• Honest communication regarding any symptoms of altitude sickness to the expedition leader / lead guide is essential to your well-being and safety
  • The only cure to AMS is acclimatization or descent. Symptoms of mild AMS can be alleviated with Ibuprofen.

Do take note that reducing symptoms is NOT curing the problem or treating the cause

2. Moderate AMS

  • Symptoms of Moderate AMS includes severe headache (that is not relieved by medication), nausea, vomiting, increasing weakness and fatigue, shortness of breath, and decreased coordination (ataxia).
  • Normal activity is difficult, although a person may still be able to walk on their own.
  • Only descent can reverse the problem. Descending a mere hundred meters may help but a definite improvement can be seen with a descent of 300-500 meters and 24 hours at lower altitude results in significant improvements.
  • It is important to stay at lower altitude until symptoms have subsided. This will mean the person has acclimatized and can begin ascending again

The Moderate AMS test: Do I have AMS?

  • Walk in a straight line, heel to toe. A person with ataxia will be unable to walk in a straight line.
  • This is a clear indication that immediate descent is required. Descent should take place before the ataxia reaches a point where a person can no longer walk on their own.
  • Should this condition develop in spite of careful preparations, our staff will take the necessary steps to ensure the safety of the team member.
  • Our staff are trained in rapid evacuation techniques and will carry the team member to a location of complete safety within hours (from any point on the mountain).
Severe AMS

  • Symptoms includes shortness of breath at rest, inability to walk, decreasing mental status, fluid build-up in the lungs
  • Severe AMS requires immediate descent to lower altitudes of around 1,000 meters.

Danger zone:

There are two severe forms of altitude illness, High Altitude Cerebral Edema (HACE) and High Altitude Pulmonary Edema (HAPE). These forms of AMS happen less frequently, especially to those who are properly acclimatized. When they do occur, it is often because inexperienced people may go too high too fast, or else may go very high and stay there. The lack of oxygen results in leakage of fluid through the capillary walls into either the lungs or the brain.

3. High Altitude Pulmonary Edema

  • HAPE results from fluid build-up in the lungs. The fluid in the lungs prevents effective oxygen exchange.
  • As the condition becomes more severe, the level of oxygen in the bloodstream decreases, and this can lead to cyanosis, impaired cerebral function, and death.
  • Symptoms include shortness of breath (even at rest) and tightness in the chest, marked fatigue and weakness, feeling of impending suffocation at night, persistent cough bringing up white, watery, or frothy fluid.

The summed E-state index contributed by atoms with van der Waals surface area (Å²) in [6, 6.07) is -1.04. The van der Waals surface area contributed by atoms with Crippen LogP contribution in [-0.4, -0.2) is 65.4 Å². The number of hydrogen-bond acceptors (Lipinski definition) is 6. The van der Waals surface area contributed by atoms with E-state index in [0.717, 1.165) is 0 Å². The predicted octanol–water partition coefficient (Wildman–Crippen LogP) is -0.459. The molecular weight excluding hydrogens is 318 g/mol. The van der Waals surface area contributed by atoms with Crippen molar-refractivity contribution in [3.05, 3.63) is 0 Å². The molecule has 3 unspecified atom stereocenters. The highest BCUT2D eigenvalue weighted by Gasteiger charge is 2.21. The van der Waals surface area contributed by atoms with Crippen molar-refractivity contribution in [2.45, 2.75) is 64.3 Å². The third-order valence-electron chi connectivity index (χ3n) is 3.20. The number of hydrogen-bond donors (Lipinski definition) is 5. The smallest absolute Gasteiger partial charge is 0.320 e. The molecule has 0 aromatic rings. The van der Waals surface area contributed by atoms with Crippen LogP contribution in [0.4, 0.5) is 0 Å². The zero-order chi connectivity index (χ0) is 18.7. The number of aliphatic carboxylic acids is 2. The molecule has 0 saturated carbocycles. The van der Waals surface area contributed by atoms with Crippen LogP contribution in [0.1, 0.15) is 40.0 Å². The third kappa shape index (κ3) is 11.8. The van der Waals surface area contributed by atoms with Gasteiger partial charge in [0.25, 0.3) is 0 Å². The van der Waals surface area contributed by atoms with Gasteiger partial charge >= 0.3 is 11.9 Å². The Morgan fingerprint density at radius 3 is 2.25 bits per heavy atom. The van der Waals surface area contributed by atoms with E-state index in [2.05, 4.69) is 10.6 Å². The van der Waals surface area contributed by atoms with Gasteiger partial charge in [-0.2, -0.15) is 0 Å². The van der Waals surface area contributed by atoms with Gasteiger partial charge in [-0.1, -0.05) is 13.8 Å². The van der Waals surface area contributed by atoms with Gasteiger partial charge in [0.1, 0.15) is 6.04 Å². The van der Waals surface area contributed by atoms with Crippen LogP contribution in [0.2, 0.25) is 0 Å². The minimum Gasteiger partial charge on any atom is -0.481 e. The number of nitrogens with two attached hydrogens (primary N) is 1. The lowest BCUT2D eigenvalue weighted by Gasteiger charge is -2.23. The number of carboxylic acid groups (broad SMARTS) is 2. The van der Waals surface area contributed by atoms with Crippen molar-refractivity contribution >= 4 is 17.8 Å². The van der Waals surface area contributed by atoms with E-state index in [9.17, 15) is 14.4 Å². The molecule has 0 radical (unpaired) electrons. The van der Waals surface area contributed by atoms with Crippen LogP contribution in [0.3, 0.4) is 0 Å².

• Further symptoms and indications of insufficient oxygen flow to the brain are confusion and irrational behaviour
  • Immediate descent to about 1000m altitude is an imperative life-saving measure. Anyone suffering from HAPE must be evacuated to a medical facility for proper follow-up treatment

4. High Altitude Cerebral Edema (HACE)

  • HACE is the result of swelling of brain tissue from fluid leakage. Symptoms can include headache, loss of coordination (ataxia), weakness, decreasing levels of consciousness, disorientation, loss of memory, hallucinations, psychotic behaviour and coma. It generally occurs after a week or more at high altitude. Severe cases can lead to death if not treated immediately. Immediate descent to 1,000m altitude is a necessary life-saving measure
  • Anyone suffering from HACE must be evacuated to a medical facility for proper follow-up treatment

While some climbers believe and depend on equipment to promote safety. We believe in uncompromising focus and action, executed by highly trained guides who respond using tried and tested procedures to promote your safety.
When researching or booking your climb, your natural instinct is to find a company that puts your safety concerns at ease. Understand that reliance on equipment doesn’t promote your safety or improve your chances of reaching the summit. Your safety should lie in the hands of unhesitant and experienced guides.
Travel Tanzania Guides
Our guides understand and limit reliance on safety equipment. Travel Tanzania Guides are trained to administer:
  • Tried and tested procedures through unhesitant action and implementation
  • Brief pharmacological first aid
  • Swift and immediate rapid descent to safer altitudes
  • Evacuation to facilities offering professional care and specialist supervision
The key to ensuring your safety lies in frequent and accurate communication with your guides and continuous self-care monitoring.
Safety through equipment and facilities
If your concerns are addressed through safety equipment or your mind eased by prolonged treatment at high altitudes – be assured, these do not guarantee your climb and should raise awareness that you may have inexperienced guides leading your climb.
We include standard equipment to assist you with your climb. Should you feel the need to equip yourself with non-standard safety equipment, your request can be met with a supplementary charge.
Non-standard safety equipment and facilities
Hyperbaric Chamber / Gamow Bags or Portable Chambers
This sealed inflatable pressure chamber or bag requires inflation with a portable foot pump and is large enough for you to recline in while receiving treatment simulated at the required altitude. Best used in conditions where immediate rapid descent is not an option and simulation of lower altitude conditions are required to alleviate conditions such as AMS, HACE and HAPE. Inside the air mimics an ideal environment for regular sessions to elevate your Sp02 to the required level and starve the onset of cerebral and pulmonary oedema.